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Reason I ask is, I've noticed with water damaged iPhone 6 screens if the pins on the connectors of the screen itself have corroded and you fix them with cleaning and fresh solder or jumper wires 8 out of 10 times the screen will function fine.

However, the 6s screens seem to be SUPER sensitive. Any water damage to the phone even if it has no impact on the connectors of the screen itself or logic board around the connectors then only 1 every 10 will work again. The rest simply don't display an image ever again.

Only difference from the 6 and 6s screens is the 6s has touch ic/circuit part of the screen assembly itself where as the 6 has it on the logic board.

Both get the LCD controls and voltages from the logic boards. The 6s has a line called "LCM_Panic" on the logic board that the 6 does not (unless it was renamed something else that's not easily discernible) however not sure if this line has anything to do with the issue I've been seeing.

I'm trying to figure out why that is but of course there isn't any reference/schematics anywhere on the screens themselves.

Curious if anyone might have any insight and any clues to a work around.

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closed as off-topic by Brian Carlton, PeterJ, Voltage Spike, DoxyLover, Dmitry Grigoryev Sep 26 '17 at 16:22

This question appears to be off-topic. The users who voted to close gave this specific reason:

  • "Questions on the repair of consumer electronics, appliances, or other devices must involve specific troubleshooting steps and demonstrate a good understanding of the underlying design of the device being repaired. See also: Is asking on how to fix a faulty circuit on topic?" – Brian Carlton, PeterJ, Voltage Spike, DoxyLover, Dmitry Grigoryev
If this question can be reworded to fit the rules in the help center, please edit the question.

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Sorry, this is a late reply. Hopefully I'm not breaking any conventions but I thought this answer might be helpful for anyone searching for this problem. Be gentle, this is my first answer on StackExchange:>)

The iPhone 6S has a very sensitive backlight circuit. It doesn't take much more than a misaligned connector while the battery is connected to blow the backlight filter (ferrite bead). If a phone was water damaged, all it takes is a tiny amount to short the adjacent contacts on the LCD connector (PP_LCM_BL_ANODE_CONN & GND) to cause the same effect. You might not even see any after effects of the water other than the red LDI.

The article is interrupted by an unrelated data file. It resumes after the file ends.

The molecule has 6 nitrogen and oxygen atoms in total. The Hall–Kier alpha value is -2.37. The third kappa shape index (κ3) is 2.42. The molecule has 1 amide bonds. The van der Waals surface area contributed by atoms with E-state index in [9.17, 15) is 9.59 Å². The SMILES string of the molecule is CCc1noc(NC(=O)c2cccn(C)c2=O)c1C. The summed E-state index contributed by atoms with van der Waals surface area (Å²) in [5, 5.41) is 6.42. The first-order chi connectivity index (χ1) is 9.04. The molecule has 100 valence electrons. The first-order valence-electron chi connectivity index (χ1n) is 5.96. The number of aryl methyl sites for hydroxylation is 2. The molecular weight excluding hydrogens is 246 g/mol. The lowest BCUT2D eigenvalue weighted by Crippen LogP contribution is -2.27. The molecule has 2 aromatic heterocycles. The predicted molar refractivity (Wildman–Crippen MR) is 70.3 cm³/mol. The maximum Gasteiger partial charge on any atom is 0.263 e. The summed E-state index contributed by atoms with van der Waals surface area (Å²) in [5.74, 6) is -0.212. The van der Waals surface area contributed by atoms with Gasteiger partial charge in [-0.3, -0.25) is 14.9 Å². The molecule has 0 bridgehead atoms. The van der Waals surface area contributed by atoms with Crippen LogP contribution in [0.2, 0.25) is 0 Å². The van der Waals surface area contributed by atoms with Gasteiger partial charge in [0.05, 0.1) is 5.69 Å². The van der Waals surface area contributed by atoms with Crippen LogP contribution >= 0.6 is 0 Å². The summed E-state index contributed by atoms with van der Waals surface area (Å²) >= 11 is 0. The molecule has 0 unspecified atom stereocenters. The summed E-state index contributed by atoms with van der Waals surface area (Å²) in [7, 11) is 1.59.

The Touch IC on the iPhone 6S, now embedded on the screen assembly, replaces the CUMULUS & MESON IC's from the iPhone 6/6P and include the added Force Touch functionality.They wouldn't normally have anything to do with a screen not producing an image.

As for the LCM_Panic line, it appears to be the same thing as the PMU_TO_PHOTON_ALIVE line from the iPhone 6. They both originate from the PMU and are part of the Display Control Signals going to the screen.

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  • \$\begingroup\$ Thanks for your reply. Could you explain why the 6s has two different backlight circuits? One uses a bigger coil than the other. The previous models only used the big coil for backlight. Wondering if it has any affect on LCD damage \$\endgroup\$ – user140123 Sep 14 '17 at 15:03
  • \$\begingroup\$ Only an Apple EE can answer for certain. The new configuration allows much more current draw and the design decision is probably driven by limited vertical real estate. \$\endgroup\$ – Minho Sep 14 '17 at 15:19
  • \$\begingroup\$ What do you mean exactly about limited vertical real estate? Also do you know if both those circuits are operating at the same time or individually? \$\endgroup\$ – user140123 Sep 14 '17 at 15:21
  • \$\begingroup\$ The component density is very high on the iPhone logic board and the there is very little space for big and tall components. That is why you will see identical bypass caps in parallel instead of one large one. \$\endgroup\$ – Minho Sep 14 '17 at 16:22
  • \$\begingroup\$ Is there a way to contact you through private message? \$\endgroup\$ – user140123 Sep 14 '17 at 19:31
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Apple is notorious for using "no-clean" flux in their contract manufacturing specs. Thus moisture + corrosive flux residue= rust. Consider it "toast" unless you can remove all the residue under Chips with solvent, vacuum and scrubbing. ( not easy) THey also use chemical moisture dots that turn blue for internal warranty void detection.

Better phones now have copper plating methods include moisture resistance. such as I believe, Immersion gold over immersion nickel over copper and as such considered water proof to 1m depth with better flux cleaning bethods.

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  • \$\begingroup\$ But I'm referring to the actual LCD assembly itself not the logic boards. Are you saying the 6s LCD could be manufactured poorer than the previous model 6? \$\endgroup\$ – user140123 Jun 19 '17 at 17:01
  • \$\begingroup\$ I'm not sure of the construction does it use a carbon contact zebra connector? If so, dielectric contamination is crucial to be removed for high impedance fast slew rate signals. lcm_panic("Incorrect format: value is not a string."); is an indication of data errors. So if it is a high speed serial conection, then impedance at that speed is important, thus stray capacitance and corrosion. \$\endgroup\$ – Tony Stewart Sunnyskyguy EE75 Jun 19 '17 at 17:45

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